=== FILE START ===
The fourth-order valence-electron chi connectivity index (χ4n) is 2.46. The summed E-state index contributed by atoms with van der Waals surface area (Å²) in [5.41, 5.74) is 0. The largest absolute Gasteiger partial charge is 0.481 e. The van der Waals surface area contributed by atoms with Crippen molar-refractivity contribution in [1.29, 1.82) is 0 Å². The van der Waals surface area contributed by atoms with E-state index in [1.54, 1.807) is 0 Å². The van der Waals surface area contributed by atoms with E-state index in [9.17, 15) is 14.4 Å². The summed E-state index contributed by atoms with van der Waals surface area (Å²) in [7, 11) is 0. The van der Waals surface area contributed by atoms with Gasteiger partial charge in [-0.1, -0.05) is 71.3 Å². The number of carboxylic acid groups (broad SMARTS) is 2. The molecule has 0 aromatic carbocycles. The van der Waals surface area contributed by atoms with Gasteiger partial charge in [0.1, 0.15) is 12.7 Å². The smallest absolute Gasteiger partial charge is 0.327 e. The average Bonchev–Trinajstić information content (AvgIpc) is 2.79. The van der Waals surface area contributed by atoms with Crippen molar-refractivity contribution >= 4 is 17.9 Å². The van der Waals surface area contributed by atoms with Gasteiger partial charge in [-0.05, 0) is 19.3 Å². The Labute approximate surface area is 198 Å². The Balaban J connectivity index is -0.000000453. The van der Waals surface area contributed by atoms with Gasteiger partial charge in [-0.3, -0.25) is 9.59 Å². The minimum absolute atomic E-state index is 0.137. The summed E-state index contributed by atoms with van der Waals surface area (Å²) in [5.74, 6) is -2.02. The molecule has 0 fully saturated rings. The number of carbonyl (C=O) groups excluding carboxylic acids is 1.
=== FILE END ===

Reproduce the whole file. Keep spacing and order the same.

The fourth-order valence-electron chi connectivity index (χ4n) is 2.46. The summed E-state index contributed by atoms with van der Waals surface area (Å²) in [5.41, 5.74) is 0. The largest absolute Gasteiger partial charge is 0.481 e. The van der Waals surface area contributed by atoms with Crippen molar-refractivity contribution in [1.29, 1.82) is 0 Å². The van der Waals surface area contributed by atoms with E-state index in [1.54, 1.807) is 0 Å². The van der Waals surface area contributed by atoms with E-state index in [9.17, 15) is 14.4 Å². The summed E-state index contributed by atoms with van der Waals surface area (Å²) in [7, 11) is 0. The van der Waals surface area contributed by atoms with Gasteiger partial charge in [-0.1, -0.05) is 71.3 Å². The number of carboxylic acid groups (broad SMARTS) is 2. The molecule has 0 aromatic carbocycles. The van der Waals surface area contributed by atoms with Gasteiger partial charge in [0.1, 0.15) is 12.7 Å². The smallest absolute Gasteiger partial charge is 0.327 e. The average Bonchev–Trinajstić information content (AvgIpc) is 2.79. The van der Waals surface area contributed by atoms with Crippen molar-refractivity contribution >= 4 is 17.9 Å². The van der Waals surface area contributed by atoms with Gasteiger partial charge in [-0.05, 0) is 19.3 Å². The Labute approximate surface area is 198 Å². The Balaban J connectivity index is -0.000000453. The van der Waals surface area contributed by atoms with Gasteiger partial charge in [-0.3, -0.25) is 9.59 Å². The minimum absolute atomic E-state index is 0.137. The summed E-state index contributed by atoms with van der Waals surface area (Å²) in [5.74, 6) is -2.02. The molecule has 0 fully saturated rings. The number of carbonyl (C=O) groups excluding carboxylic acids is 1.